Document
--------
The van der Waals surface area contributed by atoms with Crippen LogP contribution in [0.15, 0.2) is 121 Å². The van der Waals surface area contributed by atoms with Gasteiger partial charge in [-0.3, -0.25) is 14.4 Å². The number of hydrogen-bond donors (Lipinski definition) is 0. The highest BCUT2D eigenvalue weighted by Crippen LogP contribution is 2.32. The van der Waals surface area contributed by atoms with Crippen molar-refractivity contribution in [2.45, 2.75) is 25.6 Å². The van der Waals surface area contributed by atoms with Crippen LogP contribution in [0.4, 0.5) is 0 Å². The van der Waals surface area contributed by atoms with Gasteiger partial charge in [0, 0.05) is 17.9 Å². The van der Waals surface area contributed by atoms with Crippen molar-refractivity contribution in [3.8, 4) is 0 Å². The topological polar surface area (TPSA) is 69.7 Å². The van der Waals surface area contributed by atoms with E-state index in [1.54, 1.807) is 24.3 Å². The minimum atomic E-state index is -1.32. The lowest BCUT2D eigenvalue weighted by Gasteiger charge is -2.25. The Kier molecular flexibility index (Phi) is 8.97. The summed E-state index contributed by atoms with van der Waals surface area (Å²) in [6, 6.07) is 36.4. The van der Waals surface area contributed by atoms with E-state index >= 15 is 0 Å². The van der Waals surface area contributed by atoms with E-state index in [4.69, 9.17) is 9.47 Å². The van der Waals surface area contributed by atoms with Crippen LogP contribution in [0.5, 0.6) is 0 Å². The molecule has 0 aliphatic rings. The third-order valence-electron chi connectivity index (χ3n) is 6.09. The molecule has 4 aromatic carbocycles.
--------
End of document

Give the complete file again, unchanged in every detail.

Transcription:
The van der Waals surface area contributed by atoms with Crippen LogP contribution in [0.15, 0.2) is 121 Å². The van der Waals surface area contributed by atoms with Gasteiger partial charge in [-0.3, -0.25) is 14.4 Å². The number of hydrogen-bond donors (Lipinski definition) is 0. The highest BCUT2D eigenvalue weighted by Crippen LogP contribution is 2.32. The van der Waals surface area contributed by atoms with Crippen molar-refractivity contribution in [2.45, 2.75) is 25.6 Å². The van der Waals surface area contributed by atoms with Crippen LogP contribution in [0.4, 0.5) is 0 Å². The van der Waals surface area contributed by atoms with Gasteiger partial charge in [0, 0.05) is 17.9 Å². The van der Waals surface area contributed by atoms with Crippen molar-refractivity contribution in [3.8, 4) is 0 Å². The topological polar surface area (TPSA) is 69.7 Å². The van der Waals surface area contributed by atoms with E-state index in [1.54, 1.807) is 24.3 Å². The minimum atomic E-state index is -1.32. The lowest BCUT2D eigenvalue weighted by Gasteiger charge is -2.25. The Kier molecular flexibility index (Phi) is 8.97. The summed E-state index contributed by atoms with van der Waals surface area (Å²) in [6, 6.07) is 36.4. The van der Waals surface area contributed by atoms with E-state index >= 15 is 0 Å². The van der Waals surface area contributed by atoms with E-state index in [4.69, 9.17) is 9.47 Å². The van der Waals surface area contributed by atoms with Crippen LogP contribution in [0.5, 0.6) is 0 Å². The molecule has 0 aliphatic rings. The third-order valence-electron chi connectivity index (χ3n) is 6.09. The molecule has 4 aromatic carbocycles.